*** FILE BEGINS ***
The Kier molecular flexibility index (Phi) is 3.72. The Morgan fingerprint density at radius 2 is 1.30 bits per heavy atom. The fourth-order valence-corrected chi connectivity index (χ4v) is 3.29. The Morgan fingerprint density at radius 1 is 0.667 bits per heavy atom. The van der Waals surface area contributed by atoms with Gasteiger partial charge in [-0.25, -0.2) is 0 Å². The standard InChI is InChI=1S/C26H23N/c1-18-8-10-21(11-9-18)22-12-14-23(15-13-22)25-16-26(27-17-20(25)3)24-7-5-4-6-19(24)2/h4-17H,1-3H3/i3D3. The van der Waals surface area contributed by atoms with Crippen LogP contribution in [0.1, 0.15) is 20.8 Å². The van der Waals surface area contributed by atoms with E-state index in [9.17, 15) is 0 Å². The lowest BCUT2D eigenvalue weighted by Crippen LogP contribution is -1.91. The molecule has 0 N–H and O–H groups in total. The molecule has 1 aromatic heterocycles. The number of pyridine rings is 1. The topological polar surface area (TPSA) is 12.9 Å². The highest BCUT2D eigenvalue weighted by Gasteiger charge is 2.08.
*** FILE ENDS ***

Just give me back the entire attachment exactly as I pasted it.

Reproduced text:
The Kier molecular flexibility index (Phi) is 3.72. The Morgan fingerprint density at radius 2 is 1.30 bits per heavy atom. The fourth-order valence-corrected chi connectivity index (χ4v) is 3.29. The Morgan fingerprint density at radius 1 is 0.667 bits per heavy atom. The van der Waals surface area contributed by atoms with Gasteiger partial charge in [-0.25, -0.2) is 0 Å². The standard InChI is InChI=1S/C26H23N/c1-18-8-10-21(11-9-18)22-12-14-23(15-13-22)25-16-26(27-17-20(25)3)24-7-5-4-6-19(24)2/h4-17H,1-3H3/i3D3. The van der Waals surface area contributed by atoms with Crippen LogP contribution in [0.1, 0.15) is 20.8 Å². The van der Waals surface area contributed by atoms with E-state index in [9.17, 15) is 0 Å². The lowest BCUT2D eigenvalue weighted by Crippen LogP contribution is -1.91. The molecule has 0 N–H and O–H groups in total. The molecule has 1 aromatic heterocycles. The number of pyridine rings is 1. The topological polar surface area (TPSA) is 12.9 Å². The highest BCUT2D eigenvalue weighted by Gasteiger charge is 2.08.